One Man - I’m gonna go on a limb and say football won’t be rolling until April. Still chilly but the end of the season might be nice in mid-May.

    Pleased the IDPH adjusted and is trying to find safer ways to play. We can’t be one of two states to largely say no to sports and act like its the right choice and everyone else is wrong. This thing was bungled from the drop but I’m glad they are putting the pieces back together the best they can.

    44k vaccines given yesterday. It’s been a steady climb higher, we need to get 80k a day to make a big dent but we are headed in the right direction.

  5. - Rich Miller - Friday, Jan 22, 21 @ 2:55 pm:

    ===as Florida===

    Go take a nap. Sheesh, man.

  6. - OneMan - Friday, Jan 22, 21 @ 3:13 pm:

    CoolPapaBell — I’d be cool with that, but part of me thinks they will want to do it as soon as possible before things change.

    It would really stink if they get the green light then it goes red again.

  7. - JB13 - Friday, Jan 22, 21 @ 3:27 pm:

    – betrays administration negligence to think ahead –

    No they are always thinking ahead. It’s just usually been about ramping up more and more testing, and how to shut as much down as they can without obliterating the economy.

    I don’t think there’s any question they weren’t prepared for the arrival of the vaccine by this winter. The fluster and bluster is akin to a student trying to BS their way through a presentation they weren’t well prepared for.

  8. - JS Mill - Friday, Jan 22, 21 @ 3:28 pm:

    @Perplexed- You probably think Trump is still president if you believe any of what you have said.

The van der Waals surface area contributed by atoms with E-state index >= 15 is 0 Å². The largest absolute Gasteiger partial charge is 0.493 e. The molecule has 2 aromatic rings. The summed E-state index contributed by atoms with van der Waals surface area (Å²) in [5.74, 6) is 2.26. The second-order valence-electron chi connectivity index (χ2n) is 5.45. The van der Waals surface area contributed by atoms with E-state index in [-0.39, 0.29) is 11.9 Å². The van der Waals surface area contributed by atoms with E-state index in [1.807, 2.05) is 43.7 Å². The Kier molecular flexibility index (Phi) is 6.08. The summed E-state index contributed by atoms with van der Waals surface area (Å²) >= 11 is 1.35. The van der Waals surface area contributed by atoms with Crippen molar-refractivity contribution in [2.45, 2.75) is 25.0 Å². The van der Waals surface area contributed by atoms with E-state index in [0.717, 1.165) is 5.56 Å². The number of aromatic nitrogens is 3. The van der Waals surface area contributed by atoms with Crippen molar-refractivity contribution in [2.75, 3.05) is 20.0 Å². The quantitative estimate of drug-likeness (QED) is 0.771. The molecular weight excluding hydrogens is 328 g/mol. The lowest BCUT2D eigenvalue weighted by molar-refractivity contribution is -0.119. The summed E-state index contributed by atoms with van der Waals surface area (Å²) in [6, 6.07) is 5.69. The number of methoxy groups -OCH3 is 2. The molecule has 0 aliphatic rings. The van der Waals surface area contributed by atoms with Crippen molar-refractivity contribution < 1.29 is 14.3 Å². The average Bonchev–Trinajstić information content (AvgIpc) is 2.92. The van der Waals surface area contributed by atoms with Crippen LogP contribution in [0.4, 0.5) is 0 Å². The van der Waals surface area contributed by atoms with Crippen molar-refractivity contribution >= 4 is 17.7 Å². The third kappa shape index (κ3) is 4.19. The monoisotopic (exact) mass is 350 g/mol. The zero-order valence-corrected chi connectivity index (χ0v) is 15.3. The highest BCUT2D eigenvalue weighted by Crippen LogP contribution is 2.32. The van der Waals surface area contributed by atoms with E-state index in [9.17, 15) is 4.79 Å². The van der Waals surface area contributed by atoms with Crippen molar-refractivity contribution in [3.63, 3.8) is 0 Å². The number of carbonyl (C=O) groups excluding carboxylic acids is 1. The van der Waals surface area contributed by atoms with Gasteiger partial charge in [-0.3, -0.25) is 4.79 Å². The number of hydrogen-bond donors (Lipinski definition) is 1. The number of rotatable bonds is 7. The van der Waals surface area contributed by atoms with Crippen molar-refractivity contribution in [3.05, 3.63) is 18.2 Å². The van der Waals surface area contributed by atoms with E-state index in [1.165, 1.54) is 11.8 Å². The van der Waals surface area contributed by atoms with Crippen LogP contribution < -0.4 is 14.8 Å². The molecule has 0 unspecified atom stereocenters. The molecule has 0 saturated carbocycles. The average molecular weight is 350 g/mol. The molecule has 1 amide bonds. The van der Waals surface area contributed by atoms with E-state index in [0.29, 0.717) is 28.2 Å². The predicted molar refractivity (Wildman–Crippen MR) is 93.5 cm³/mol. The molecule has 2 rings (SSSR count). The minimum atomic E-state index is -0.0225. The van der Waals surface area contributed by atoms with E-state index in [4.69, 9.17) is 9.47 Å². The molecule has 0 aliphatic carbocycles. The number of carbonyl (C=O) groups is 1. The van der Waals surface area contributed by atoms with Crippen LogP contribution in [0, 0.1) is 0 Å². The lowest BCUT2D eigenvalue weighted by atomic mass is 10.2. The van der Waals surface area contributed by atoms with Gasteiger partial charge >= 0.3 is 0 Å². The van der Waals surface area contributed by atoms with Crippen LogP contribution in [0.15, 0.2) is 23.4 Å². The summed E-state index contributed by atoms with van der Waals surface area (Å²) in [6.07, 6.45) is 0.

The disaster created by the Trump administration for the actual vaccinations is well documented. Only a few low population states are doing very well.

  9. - Cool Papa Bell - Friday, Jan 22, 21 @ 3:39 pm:

    @One - The only reason I think it’s going to be out a little later is that you now have a basketball and wrestling season to squeeze in here. So football might be moved back about 4 weeks…

    The glaring screwup was not playing baseball and softball and even track this past fall. The bat and ball sports needed to be played. It would have opened up a lot more of the calendar if they were already wrapped up.

    IL looks to be 13th in vaccinations per 100 people. NY, FL, MI, TX, GA all ahead of IL.

    IL in total vaccinations is 6th.

    IL is 18th in total share of population that has received one vaccine shot. 1. FL, 2. NY. 3 IN.

    Illinois has work to do to catch up to states that are doing it better.

  10. - 618er - Friday, Jan 22, 21 @ 3:48 pm:

    There has seemed to be a shortage of refs the last few years. I wonder how many of the few will want to work.. I wonder if the IHSA and IESA are taking that into consideration..

  11. - Jibba - Friday, Jan 22, 21 @ 4:33 pm:

    The biggest problem remains that we don’t have the vaccine to roll out. If we had 10 million doses, you’d see massive vaccination sites that could roll 24/7. When you only have a few hundred thousand doses and don’t know when you will get more, you get this.

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* Durbin agreed to back Harris before flipping to Kelly
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* Support The Illinois Healthy Youth Act – SB266
* Open thread
* Yesterday's stories